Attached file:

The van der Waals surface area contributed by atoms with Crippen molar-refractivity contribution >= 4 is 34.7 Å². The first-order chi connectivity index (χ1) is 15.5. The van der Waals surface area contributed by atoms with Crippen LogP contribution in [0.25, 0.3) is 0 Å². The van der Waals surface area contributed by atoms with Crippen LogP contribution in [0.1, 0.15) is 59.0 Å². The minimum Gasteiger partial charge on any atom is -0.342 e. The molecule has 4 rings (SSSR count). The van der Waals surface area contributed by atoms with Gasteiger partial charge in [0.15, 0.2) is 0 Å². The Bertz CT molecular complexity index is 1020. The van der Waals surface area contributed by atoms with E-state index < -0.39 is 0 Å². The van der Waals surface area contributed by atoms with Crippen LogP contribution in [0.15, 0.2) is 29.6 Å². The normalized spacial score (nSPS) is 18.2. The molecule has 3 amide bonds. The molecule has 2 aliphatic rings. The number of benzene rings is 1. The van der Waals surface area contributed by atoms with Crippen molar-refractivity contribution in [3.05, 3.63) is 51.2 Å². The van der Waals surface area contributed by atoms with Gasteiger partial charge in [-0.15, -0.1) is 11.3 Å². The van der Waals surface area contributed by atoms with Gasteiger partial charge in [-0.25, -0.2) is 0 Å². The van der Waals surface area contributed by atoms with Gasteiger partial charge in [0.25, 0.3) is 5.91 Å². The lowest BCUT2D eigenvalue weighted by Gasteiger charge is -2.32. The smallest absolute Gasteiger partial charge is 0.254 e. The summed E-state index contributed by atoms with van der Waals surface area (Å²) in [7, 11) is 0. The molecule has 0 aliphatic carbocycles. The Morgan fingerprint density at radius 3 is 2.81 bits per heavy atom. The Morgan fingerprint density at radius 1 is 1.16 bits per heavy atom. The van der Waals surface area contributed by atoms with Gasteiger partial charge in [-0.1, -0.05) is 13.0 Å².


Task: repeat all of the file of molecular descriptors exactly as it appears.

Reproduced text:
The van der Waals surface area contributed by atoms with Crippen molar-refractivity contribution >= 4 is 34.7 Å². The first-order chi connectivity index (χ1) is 15.5. The van der Waals surface area contributed by atoms with Crippen LogP contribution in [0.25, 0.3) is 0 Å². The van der Waals surface area contributed by atoms with Crippen LogP contribution in [0.1, 0.15) is 59.0 Å². The minimum Gasteiger partial charge on any atom is -0.342 e. The molecule has 4 rings (SSSR count). The van der Waals surface area contributed by atoms with Gasteiger partial charge in [0.15, 0.2) is 0 Å². The Bertz CT molecular complexity index is 1020. The van der Waals surface area contributed by atoms with E-state index < -0.39 is 0 Å². The van der Waals surface area contributed by atoms with Crippen LogP contribution in [0.15, 0.2) is 29.6 Å². The normalized spacial score (nSPS) is 18.2. The molecule has 3 amide bonds. The molecule has 2 aliphatic rings. The number of benzene rings is 1. The van der Waals surface area contributed by atoms with Crippen molar-refractivity contribution in [3.05, 3.63) is 51.2 Å². The van der Waals surface area contributed by atoms with Gasteiger partial charge in [-0.15, -0.1) is 11.3 Å². The van der Waals surface area contributed by atoms with Gasteiger partial charge in [-0.25, -0.2) is 0 Å². The van der Waals surface area contributed by atoms with Gasteiger partial charge in [0.25, 0.3) is 5.91 Å². The lowest BCUT2D eigenvalue weighted by Gasteiger charge is -2.32. The smallest absolute Gasteiger partial charge is 0.254 e. The summed E-state index contributed by atoms with van der Waals surface area (Å²) in [7, 11) is 0. The molecule has 0 aliphatic carbocycles. The Morgan fingerprint density at radius 3 is 2.81 bits per heavy atom. The Morgan fingerprint density at radius 1 is 1.16 bits per heavy atom. The van der Waals surface area contributed by atoms with Gasteiger partial charge in [-0.1, -0.05) is 13.0 Å².